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9 Song Covers That Topped Charts Like the Original

Sources: Wall St Cheat Sheet – By Michelle Regaldo | All Things Michael

Song covers can be tricky, as there are always those who naysay making any changes to classic tracks. Still, there are a select few covers that managed to become as popular as the originals, with both versions hitting the top of the Billboard Hot 100 chart. Here are 9 songs that reached No. 1 by two different artists.

1. “Go Away Little Girl,” Steve Lawrence
Cover: Donny Osmond


Lawrence released the second recording of this song (the first was recorded by Bobby Vee) in late 1962. The single reached No. 1 on the Billboard Hot 100 in early 1963 and remained at the top of the charts for two weeks.

While there have been many covers of the song after Lawrence’s version, Osmond’s is the only other take on the track to also reach No. 1. The cover topped the charts in 1971, maintaining the top spot for three weeks and making “Go Away Little Girl” the first song to become a No. 1 hit single on the Hot 100 by two different artists.

2. “I’ll Be There,” The Jackson 5
Cover: Mariah Carey

The soul song was originally released as the first single from the vocal quintet’s Third Album in 1970. The track ended up becoming The Jackson 5’s fourth No. 1 hit in a row and their final No. 1 as a group. It also became the group’s most successful track ever released, with 6.1 million copies worldwide.

Carey’s cover was recorded during her appearance on MTV Unplugged in 1992. The song was a last-minute addition to her setlist and was performed as a romantic duet, with Carey singing Michael Jackson’s lines and R&B singer Trey Lorenz singing Jermaine Jackson’s lines. The duet version ended up becoming so popular, that her label, Columbia Records, decided to release it as a single off her EP, MTV Unplugged, even though that wasn’t their original plan. The track became her sixth No. 1 on the Billboard Hot 100, remaining there for two weeks, and also became her biggest hit outside North America at the time.

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Five Music Videos That Made The 80s Great

Sources: 93 XRT – By Mollie Olsem| All Things Michael


By the time MTV premiered in 1981, music videos had already established themselves as a part of American history, but that didn’t stop the new channel from revolutionizing the way music was played on television. Beginning on August 1st, 1981, just after midnight with a voice over speaking “Ladies and Gentleman, rock and roll,” and the Buggles’ “Video Killed The Radio Star,” MTV brought music into homes across the country.  Thanks to MTV, the 1980s saw many incredible music videos that defined the decade’s style.  Here are five of the music videos that made the 80s great:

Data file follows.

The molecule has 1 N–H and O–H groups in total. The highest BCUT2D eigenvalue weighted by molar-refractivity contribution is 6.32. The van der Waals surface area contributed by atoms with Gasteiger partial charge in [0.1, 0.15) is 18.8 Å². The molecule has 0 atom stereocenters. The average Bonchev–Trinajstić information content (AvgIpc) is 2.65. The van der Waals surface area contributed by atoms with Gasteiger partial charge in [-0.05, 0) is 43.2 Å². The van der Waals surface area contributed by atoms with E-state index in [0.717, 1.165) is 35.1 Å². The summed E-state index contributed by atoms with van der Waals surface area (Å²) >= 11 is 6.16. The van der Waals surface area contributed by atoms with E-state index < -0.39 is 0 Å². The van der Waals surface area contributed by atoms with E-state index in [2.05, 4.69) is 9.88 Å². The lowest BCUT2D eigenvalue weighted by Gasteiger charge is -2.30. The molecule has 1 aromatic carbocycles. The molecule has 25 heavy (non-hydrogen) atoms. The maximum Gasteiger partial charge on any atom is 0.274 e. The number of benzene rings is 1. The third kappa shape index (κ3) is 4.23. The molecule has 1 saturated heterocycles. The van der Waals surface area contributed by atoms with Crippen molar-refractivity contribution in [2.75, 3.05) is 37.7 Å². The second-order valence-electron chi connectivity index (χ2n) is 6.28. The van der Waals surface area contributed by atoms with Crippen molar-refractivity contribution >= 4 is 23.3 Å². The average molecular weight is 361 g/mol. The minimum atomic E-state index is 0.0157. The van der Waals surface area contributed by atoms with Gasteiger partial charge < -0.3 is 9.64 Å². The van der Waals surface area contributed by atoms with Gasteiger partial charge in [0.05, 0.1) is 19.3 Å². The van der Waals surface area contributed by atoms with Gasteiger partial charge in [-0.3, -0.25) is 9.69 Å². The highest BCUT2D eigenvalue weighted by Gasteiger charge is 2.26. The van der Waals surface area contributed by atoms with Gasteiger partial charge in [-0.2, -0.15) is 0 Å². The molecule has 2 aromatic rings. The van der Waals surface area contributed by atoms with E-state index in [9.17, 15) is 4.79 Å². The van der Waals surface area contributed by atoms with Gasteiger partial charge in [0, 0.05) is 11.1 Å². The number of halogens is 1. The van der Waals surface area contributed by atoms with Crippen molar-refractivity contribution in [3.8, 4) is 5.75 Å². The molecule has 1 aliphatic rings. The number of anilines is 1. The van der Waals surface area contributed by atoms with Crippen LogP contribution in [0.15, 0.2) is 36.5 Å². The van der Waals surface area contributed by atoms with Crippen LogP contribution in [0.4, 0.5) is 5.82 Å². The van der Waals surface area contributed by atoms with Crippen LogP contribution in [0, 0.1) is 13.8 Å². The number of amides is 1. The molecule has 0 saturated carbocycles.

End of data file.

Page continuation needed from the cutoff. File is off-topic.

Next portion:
Thriller by Michael Jackson: Despite a built-in disclaimer about his disbelief in the occult, Michael Jackson’s video for “Thriller” became an instant Halloween classic. The video starts with Jackson, in his red and yellow varsity jacket, and his date walk through the woods at night after running out of gas.  It’s at this point that the full moon appears and the young man transforms into a werewolf (how romantic!). Turns out that it’s just a movie Jackson and his girlfriend are watching. When she leaves in horror, Jackson chases her into the street to calm her down with a song and dance.  The spooky saga continues with some undead zombies and the synchronized dance we all pretend not to know every move of.

Take On Me by A-Ha:  Norwegian synth-pop, pencil sketch animation and a little romance: what’s not to love?  This video was released in 1985 and took home six MTV Video Music Awards the following year.  The video follows a young woman who is pulled into a comic book and away from her coffee by a young, handsome racecar driver.  Together they explore a black and white sketchbook world and evade the driver’s angry opponents, one of which is British actor Philip Jackson. In the end, the girl returns to her world and brings the driver with her.  How well he adjusted to this 3-D world, we’ll never know.

Money for Nothing by Dire Straits: Starting with a shout-out to MTV, the video continues with cutting-edge computer animation of a few guys and their pup watch television and clips of the band performing live.  At the time, Mark Knopfler was not on board with the colorful concept, but MTV was insistent.  After much convincing, Knopfler gave the go-ahead and the computer-animated men and dog were born.  “Money for Nothing” won Video of the Year at the 1986 MTV Video Music Awards.

Girls Just Want to Have Fun by Cyndi Lauper: This girl-power anthem  won the 1984 MTV Video Music Award for Best Female Video and features Lauper dancing around New York City with her fabulous gal pals.  What’s remarkable about this video is its incredibly low budget and everyone who pitched in to help.  Almost everyone from Lauper’s manager, attourney and brother appear in the video as dancers and extras.  Lorne Michaels even loaned Lauper his new million-dollar digital editing equipment to create the final product. Also remarkable: the fashion.

Sledgehammer by Peter Gabriel:  Although the technology was not new at the time, the stop-motion animation in Peter Gabriel’s video for “Sledgehammer” brought the lyrics of the song to life and lead to Gabriel winning nine MTV Video Music Awards in 1987. According to MTV, it quickly became the most played music video in the history of the channel.  It took a large team of animators, including the studio famous for Wallace and Gromit, and required Gabriel to sit under a large sheet of glass for 16 hours, filming one frame at a time.  The video also features Gabriel’s two young daughters, winning him the Coolest Dad of the Year award from daughters everywhere.